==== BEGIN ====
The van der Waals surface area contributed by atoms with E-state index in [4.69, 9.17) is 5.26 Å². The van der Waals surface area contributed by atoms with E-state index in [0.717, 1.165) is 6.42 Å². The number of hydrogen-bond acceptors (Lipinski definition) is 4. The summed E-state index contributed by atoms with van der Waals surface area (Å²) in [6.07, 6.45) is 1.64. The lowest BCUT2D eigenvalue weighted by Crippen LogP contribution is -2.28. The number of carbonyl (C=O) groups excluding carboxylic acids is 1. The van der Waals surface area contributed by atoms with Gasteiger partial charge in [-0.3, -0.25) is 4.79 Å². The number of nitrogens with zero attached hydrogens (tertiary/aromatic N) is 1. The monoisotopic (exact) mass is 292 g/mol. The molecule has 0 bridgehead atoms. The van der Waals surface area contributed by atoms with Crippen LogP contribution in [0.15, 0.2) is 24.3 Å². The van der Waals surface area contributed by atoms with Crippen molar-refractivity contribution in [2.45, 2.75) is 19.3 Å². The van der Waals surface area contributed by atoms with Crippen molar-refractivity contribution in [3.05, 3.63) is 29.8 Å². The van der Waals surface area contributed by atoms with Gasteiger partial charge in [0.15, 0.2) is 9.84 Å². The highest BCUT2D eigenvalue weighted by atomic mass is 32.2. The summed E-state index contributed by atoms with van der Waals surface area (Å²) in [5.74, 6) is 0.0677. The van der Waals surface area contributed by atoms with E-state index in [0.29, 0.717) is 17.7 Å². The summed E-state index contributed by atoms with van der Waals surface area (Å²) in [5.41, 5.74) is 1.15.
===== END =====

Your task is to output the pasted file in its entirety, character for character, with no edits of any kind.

The van der Waals surface area contributed by atoms with E-state index in [4.69, 9.17) is 5.26 Å². The van der Waals surface area contributed by atoms with E-state index in [0.717, 1.165) is 6.42 Å². The number of hydrogen-bond acceptors (Lipinski definition) is 4. The summed E-state index contributed by atoms with van der Waals surface area (Å²) in [6.07, 6.45) is 1.64. The lowest BCUT2D eigenvalue weighted by Crippen LogP contribution is -2.28. The number of carbonyl (C=O) groups excluding carboxylic acids is 1. The van der Waals surface area contributed by atoms with Gasteiger partial charge in [-0.3, -0.25) is 4.79 Å². The number of nitrogens with zero attached hydrogens (tertiary/aromatic N) is 1. The monoisotopic (exact) mass is 292 g/mol. The molecule has 0 bridgehead atoms. The van der Waals surface area contributed by atoms with Crippen LogP contribution in [0.15, 0.2) is 24.3 Å². The van der Waals surface area contributed by atoms with Crippen molar-refractivity contribution in [2.45, 2.75) is 19.3 Å². The van der Waals surface area contributed by atoms with Crippen molar-refractivity contribution in [3.05, 3.63) is 29.8 Å². The van der Waals surface area contributed by atoms with Gasteiger partial charge in [0.15, 0.2) is 9.84 Å². The highest BCUT2D eigenvalue weighted by atomic mass is 32.2. The summed E-state index contributed by atoms with van der Waals surface area (Å²) in [5.74, 6) is 0.0677. The van der Waals surface area contributed by atoms with E-state index in [0.29, 0.717) is 17.7 Å². The summed E-state index contributed by atoms with van der Waals surface area (Å²) in [5.41, 5.74) is 1.15.